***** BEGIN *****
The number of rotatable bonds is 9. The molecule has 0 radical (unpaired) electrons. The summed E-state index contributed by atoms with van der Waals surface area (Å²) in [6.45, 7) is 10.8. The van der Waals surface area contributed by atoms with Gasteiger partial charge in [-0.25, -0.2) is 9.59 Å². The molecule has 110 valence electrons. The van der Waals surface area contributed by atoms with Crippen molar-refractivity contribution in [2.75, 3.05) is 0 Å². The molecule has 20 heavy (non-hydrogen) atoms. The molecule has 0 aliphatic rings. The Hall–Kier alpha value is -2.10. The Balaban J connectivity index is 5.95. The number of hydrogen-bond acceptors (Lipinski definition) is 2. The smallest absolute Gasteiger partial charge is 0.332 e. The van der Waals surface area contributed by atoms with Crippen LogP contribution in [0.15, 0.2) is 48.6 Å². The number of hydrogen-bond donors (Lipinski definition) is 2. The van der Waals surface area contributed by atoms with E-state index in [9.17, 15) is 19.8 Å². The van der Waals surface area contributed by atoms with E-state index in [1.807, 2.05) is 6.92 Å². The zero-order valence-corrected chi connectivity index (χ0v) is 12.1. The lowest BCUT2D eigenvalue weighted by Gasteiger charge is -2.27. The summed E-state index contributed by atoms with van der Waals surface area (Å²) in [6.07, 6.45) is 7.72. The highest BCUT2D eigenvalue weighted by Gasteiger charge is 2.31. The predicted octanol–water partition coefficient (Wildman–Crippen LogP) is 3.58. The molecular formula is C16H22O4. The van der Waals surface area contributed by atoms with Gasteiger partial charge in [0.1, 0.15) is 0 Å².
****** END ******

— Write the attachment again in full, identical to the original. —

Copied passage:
The number of rotatable bonds is 9. The molecule has 0 radical (unpaired) electrons. The summed E-state index contributed by atoms with van der Waals surface area (Å²) in [6.45, 7) is 10.8. The van der Waals surface area contributed by atoms with Gasteiger partial charge in [-0.25, -0.2) is 9.59 Å². The molecule has 110 valence electrons. The van der Waals surface area contributed by atoms with Crippen molar-refractivity contribution in [2.75, 3.05) is 0 Å². The molecule has 20 heavy (non-hydrogen) atoms. The molecule has 0 aliphatic rings. The Hall–Kier alpha value is -2.10. The Balaban J connectivity index is 5.95. The number of hydrogen-bond acceptors (Lipinski definition) is 2. The smallest absolute Gasteiger partial charge is 0.332 e. The van der Waals surface area contributed by atoms with Crippen LogP contribution in [0.15, 0.2) is 48.6 Å². The number of hydrogen-bond donors (Lipinski definition) is 2. The van der Waals surface area contributed by atoms with E-state index in [9.17, 15) is 19.8 Å². The van der Waals surface area contributed by atoms with E-state index in [1.807, 2.05) is 6.92 Å². The zero-order valence-corrected chi connectivity index (χ0v) is 12.1. The lowest BCUT2D eigenvalue weighted by Gasteiger charge is -2.27. The summed E-state index contributed by atoms with van der Waals surface area (Å²) in [6.07, 6.45) is 7.72. The highest BCUT2D eigenvalue weighted by Gasteiger charge is 2.31. The predicted octanol–water partition coefficient (Wildman–Crippen LogP) is 3.58. The molecular formula is C16H22O4. The van der Waals surface area contributed by atoms with Gasteiger partial charge in [0.1, 0.15) is 0 Å².